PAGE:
Divine is once again a perfect presence in another John Waters film. Adhering to her ridiculous distinctive nature of campy melodrama, Divine whines every word in a monotonous fashion with merciless passion for it. She creates a hilarious mother-daughter chemistry with Ricki Lake, but more notable is the fact that she works alongside notorious comedian Jerry Stiller to create a hilarious husband-and-wife duo. The two share a hilarious engagement with the world around them, both being appropriately over-the-top without detracting from the central focus of the story. Divine proudly makes a strong presence while Jerry Stiller brings his own support to the film, crafting effectively hilarious support for the film.
Sonny Bono and Ruth Brown provide nostalgic enjoyment for audiences while Joanna Havrilla's cheesy nature is utterly perfect. John Waters even makes an effective cameo.

Hairspray's energetic cast and passionate sense of style and fun remind us that John Waters really is a master of camp, though the attempts to maintain effective dramatic commentary end up underdeveloped.
½ August 17, 2016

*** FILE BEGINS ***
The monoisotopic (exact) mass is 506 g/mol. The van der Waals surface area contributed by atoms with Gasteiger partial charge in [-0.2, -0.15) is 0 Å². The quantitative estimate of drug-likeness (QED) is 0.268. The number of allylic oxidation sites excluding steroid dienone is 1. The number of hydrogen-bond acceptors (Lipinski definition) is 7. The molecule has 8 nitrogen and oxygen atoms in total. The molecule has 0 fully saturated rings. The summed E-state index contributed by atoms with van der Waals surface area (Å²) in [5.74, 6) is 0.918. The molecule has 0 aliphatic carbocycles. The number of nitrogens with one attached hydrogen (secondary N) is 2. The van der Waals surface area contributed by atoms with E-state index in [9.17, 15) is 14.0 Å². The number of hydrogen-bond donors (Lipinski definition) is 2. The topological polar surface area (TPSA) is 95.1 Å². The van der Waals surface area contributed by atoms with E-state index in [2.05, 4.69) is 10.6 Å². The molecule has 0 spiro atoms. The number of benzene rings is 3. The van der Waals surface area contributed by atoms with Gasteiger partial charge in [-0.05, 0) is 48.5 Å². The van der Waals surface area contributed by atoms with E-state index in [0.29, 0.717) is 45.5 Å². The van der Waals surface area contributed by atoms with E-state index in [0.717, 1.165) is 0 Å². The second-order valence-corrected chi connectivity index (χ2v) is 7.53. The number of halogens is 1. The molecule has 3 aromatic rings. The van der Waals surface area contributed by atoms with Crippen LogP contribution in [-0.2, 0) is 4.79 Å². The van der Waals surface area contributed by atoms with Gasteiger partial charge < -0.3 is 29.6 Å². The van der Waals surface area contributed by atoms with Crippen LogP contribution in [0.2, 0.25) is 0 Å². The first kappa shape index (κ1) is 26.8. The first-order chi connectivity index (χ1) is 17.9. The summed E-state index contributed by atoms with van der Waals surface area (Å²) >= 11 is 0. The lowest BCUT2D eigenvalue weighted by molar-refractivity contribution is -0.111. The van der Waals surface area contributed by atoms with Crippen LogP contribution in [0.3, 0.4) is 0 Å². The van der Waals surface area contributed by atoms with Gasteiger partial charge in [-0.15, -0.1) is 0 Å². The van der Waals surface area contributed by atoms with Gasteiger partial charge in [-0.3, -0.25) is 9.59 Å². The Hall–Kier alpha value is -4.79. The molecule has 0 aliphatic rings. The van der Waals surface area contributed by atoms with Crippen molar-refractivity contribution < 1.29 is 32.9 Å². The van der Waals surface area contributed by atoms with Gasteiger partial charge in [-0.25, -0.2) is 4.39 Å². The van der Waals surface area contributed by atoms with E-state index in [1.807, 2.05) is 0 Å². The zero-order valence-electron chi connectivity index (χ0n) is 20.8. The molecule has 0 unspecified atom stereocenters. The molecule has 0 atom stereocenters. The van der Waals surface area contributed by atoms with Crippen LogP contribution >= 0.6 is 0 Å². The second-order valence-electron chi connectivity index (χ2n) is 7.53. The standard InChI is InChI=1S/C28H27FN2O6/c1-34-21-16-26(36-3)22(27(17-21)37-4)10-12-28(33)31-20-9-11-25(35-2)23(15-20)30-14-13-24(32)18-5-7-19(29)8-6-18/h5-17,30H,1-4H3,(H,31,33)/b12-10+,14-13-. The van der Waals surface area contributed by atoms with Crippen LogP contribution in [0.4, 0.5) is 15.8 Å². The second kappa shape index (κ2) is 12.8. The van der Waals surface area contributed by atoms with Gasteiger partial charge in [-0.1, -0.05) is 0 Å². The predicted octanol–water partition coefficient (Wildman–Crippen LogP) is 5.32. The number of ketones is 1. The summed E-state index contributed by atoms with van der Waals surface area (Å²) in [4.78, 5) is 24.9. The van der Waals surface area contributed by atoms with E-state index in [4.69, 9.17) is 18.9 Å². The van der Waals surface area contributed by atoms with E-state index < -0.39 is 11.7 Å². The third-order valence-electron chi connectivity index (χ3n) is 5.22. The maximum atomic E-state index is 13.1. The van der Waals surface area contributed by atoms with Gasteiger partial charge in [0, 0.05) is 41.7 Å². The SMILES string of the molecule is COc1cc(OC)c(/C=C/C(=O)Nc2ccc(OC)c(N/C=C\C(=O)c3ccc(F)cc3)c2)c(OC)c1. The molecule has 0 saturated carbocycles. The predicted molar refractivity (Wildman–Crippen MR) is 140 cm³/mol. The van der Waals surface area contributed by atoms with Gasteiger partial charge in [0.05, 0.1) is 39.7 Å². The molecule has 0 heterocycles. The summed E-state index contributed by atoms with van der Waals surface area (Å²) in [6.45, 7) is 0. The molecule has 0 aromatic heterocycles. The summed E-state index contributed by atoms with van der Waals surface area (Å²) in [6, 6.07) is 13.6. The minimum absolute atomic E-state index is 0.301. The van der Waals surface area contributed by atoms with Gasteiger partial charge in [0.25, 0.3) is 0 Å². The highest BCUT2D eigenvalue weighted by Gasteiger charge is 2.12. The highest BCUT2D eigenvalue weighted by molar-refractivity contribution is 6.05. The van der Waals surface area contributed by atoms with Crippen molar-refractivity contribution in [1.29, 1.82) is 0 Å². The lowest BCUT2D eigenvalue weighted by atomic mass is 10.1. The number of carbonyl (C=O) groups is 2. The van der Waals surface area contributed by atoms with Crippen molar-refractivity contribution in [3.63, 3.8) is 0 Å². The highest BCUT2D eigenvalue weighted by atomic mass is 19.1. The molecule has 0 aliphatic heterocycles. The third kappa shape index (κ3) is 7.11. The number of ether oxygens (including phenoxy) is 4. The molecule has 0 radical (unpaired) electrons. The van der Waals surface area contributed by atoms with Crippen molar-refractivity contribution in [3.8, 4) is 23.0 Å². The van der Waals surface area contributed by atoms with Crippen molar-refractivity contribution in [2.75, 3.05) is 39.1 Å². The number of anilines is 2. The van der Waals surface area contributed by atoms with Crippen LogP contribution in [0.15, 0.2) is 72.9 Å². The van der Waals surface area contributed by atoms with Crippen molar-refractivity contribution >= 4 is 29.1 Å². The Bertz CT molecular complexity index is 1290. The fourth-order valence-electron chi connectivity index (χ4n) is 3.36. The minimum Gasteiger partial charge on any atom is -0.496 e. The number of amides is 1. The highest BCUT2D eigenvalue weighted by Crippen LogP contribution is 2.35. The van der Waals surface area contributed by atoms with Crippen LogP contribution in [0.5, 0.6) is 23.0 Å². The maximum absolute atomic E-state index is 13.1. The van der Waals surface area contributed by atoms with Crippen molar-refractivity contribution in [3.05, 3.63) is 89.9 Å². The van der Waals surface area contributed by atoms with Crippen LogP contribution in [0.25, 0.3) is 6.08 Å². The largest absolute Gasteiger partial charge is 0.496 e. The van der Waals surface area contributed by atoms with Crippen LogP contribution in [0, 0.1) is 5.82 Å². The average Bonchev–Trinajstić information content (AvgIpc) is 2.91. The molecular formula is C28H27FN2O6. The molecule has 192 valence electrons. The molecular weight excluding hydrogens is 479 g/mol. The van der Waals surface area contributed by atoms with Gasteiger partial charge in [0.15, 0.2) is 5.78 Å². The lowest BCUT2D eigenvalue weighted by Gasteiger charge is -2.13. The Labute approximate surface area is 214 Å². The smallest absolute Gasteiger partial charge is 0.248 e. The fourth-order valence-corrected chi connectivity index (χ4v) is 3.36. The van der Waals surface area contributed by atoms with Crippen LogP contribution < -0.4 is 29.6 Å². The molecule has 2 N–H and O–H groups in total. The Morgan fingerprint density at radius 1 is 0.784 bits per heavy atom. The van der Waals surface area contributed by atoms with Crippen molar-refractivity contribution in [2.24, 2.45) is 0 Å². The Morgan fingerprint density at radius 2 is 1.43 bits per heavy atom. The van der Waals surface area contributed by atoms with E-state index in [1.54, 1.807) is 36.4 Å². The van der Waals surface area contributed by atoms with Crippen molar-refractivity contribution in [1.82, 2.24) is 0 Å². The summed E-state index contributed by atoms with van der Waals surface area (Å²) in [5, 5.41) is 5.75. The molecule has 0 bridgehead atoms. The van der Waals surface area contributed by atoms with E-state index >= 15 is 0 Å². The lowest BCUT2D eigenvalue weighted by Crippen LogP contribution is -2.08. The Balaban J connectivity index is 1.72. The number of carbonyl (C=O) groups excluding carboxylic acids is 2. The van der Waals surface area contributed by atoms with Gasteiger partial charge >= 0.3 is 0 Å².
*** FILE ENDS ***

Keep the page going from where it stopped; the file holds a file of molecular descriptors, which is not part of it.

For some reason, I decided my 7-year old needed to watch this film and I am happy to report it was quite a hit. I'm also happy to report that this film still holds up as being as wildly funny and entertaining as when it first came out. Outside of indi film fans (for which there really weren't many independent films for a few years more until Mirimax came into being), most of the people who loved this film when it came out did not appreciate how subversive it was that this was a mainstream, PG-rated film made by John Water; the man who brought us shocking classics like "Polyester" or "Female Trouble" (my personal favorite) and also the notorious "Pink Flamingos." Having seen all of Water's early films, it seemed quite wrong to be showing my child a John Waters film, but "Hairspray" is a very sweet film, though it does certainly retain Water's offbeat sense of humor. Ricki Lake is terrific as Tracy Turnblad, the girl who doesn't let what others think about her appearance stop her from becoming a star on The Corny Collins dance show. There's a very cool supporting cast that includes the great Divine in dual roles, Jerry Stiller, Sonny Bono, Josh Charles in his film debut when he dances with Penny Pingleton, John Water's regular Mink Stole, and Piz Zadora and Ric Ocasek as beatniks. And I didn't realize it until I looked it up on IMDB but Vitamin C (billed as Colleen Fitzpatrick) played Amber von Tussle. I also learned that Vitamin C is now the Vice President of Music at Nickelodeon, which because I have kids, I know actually has some pretty good music if you've ever seen an episode of Yo Gabba Gabba. This is a terrific movie that I defy anyone to not enjoy.